Gov. Nathan Deal called on lawmakers to swiftly pass a measure to update Georgia’s adoption laws without a controversial “religious liberty” provision when they reconvene Monday to start another legislative session.
“I do think it will have a high priority within the General Assembly, and I certainly support the clean bill,” he said. “Hopefully, they’ll send it to my desk as early as possible.”
The debate over the adoption overhaul is one of the thorniest fights in the Legislature, and Deal is echoing a position he took throughout last year’s back-and-forth over the bill. Both he and House Speaker David Ralston demand a “clean” version of the adoption measure stripped of what they see as discriminatory language.
They’re at odds with a provision championed by Senate Republicans that would have allowed some private agencies to refuse to place children with same-sex couples. Among them is Lt. Gov. Casey Cagle, a candidate for governor who last year led the Senate in a feud with the House over the measure.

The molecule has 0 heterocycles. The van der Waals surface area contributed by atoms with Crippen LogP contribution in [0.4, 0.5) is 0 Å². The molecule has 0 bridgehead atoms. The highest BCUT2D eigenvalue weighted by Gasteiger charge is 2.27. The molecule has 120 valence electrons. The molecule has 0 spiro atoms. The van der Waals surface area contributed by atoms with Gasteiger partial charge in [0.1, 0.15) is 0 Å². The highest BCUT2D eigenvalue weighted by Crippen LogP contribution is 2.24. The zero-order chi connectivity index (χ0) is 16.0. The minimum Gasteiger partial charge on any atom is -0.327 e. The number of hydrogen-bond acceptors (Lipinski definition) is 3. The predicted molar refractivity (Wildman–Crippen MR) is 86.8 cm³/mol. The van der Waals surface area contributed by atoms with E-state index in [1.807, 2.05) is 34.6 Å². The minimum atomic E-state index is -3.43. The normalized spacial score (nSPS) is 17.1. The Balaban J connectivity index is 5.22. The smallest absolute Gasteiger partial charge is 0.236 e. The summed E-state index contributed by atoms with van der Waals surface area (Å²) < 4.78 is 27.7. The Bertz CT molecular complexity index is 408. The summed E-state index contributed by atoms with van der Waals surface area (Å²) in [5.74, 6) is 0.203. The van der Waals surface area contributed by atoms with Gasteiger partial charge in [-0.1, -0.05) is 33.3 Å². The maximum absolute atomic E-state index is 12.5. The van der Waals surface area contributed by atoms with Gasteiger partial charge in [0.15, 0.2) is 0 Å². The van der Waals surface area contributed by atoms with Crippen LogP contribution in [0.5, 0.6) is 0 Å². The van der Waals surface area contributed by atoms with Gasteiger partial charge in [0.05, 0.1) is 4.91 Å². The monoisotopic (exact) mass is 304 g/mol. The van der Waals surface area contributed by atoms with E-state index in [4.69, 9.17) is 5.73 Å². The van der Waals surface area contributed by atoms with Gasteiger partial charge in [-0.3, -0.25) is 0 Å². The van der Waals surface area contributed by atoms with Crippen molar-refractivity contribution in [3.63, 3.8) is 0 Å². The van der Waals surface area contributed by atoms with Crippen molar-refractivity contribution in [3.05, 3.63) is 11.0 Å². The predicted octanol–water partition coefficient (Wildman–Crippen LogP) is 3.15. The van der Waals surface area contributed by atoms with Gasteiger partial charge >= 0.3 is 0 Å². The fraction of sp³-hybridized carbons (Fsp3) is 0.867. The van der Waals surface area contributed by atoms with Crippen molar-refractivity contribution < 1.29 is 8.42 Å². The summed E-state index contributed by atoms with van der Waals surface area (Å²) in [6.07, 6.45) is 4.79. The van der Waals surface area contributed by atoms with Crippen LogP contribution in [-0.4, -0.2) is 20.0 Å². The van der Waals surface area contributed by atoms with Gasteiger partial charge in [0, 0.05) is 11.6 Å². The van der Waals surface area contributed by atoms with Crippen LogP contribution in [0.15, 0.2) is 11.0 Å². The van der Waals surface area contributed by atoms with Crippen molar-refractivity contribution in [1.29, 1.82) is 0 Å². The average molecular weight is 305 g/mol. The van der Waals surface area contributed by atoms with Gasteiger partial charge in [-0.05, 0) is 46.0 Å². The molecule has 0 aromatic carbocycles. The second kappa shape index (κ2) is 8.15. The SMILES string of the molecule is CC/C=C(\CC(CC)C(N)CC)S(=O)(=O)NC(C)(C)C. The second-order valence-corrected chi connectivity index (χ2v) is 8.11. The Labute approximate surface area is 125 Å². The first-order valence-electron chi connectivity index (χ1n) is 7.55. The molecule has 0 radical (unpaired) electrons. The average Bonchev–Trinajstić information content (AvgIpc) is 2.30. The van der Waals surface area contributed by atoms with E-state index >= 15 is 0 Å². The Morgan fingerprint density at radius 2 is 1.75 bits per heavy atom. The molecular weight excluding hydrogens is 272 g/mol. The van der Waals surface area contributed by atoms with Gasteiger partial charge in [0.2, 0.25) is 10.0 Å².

The House and Senate ultimately couldn’t forge a deal in the final hours of the session, and the last-minute infighting frustrated Ralston and Deal - and could have prompted the governor to veto on an unrelated foster-care measure backed by several Senate leaders.
One of Cagle’s top Republican rivals, Secretary of State Brian Kemp, has also called for a “clean” adoption bill, seeking to put the lieutenant governor in a tough position ahead of another fraught debate.
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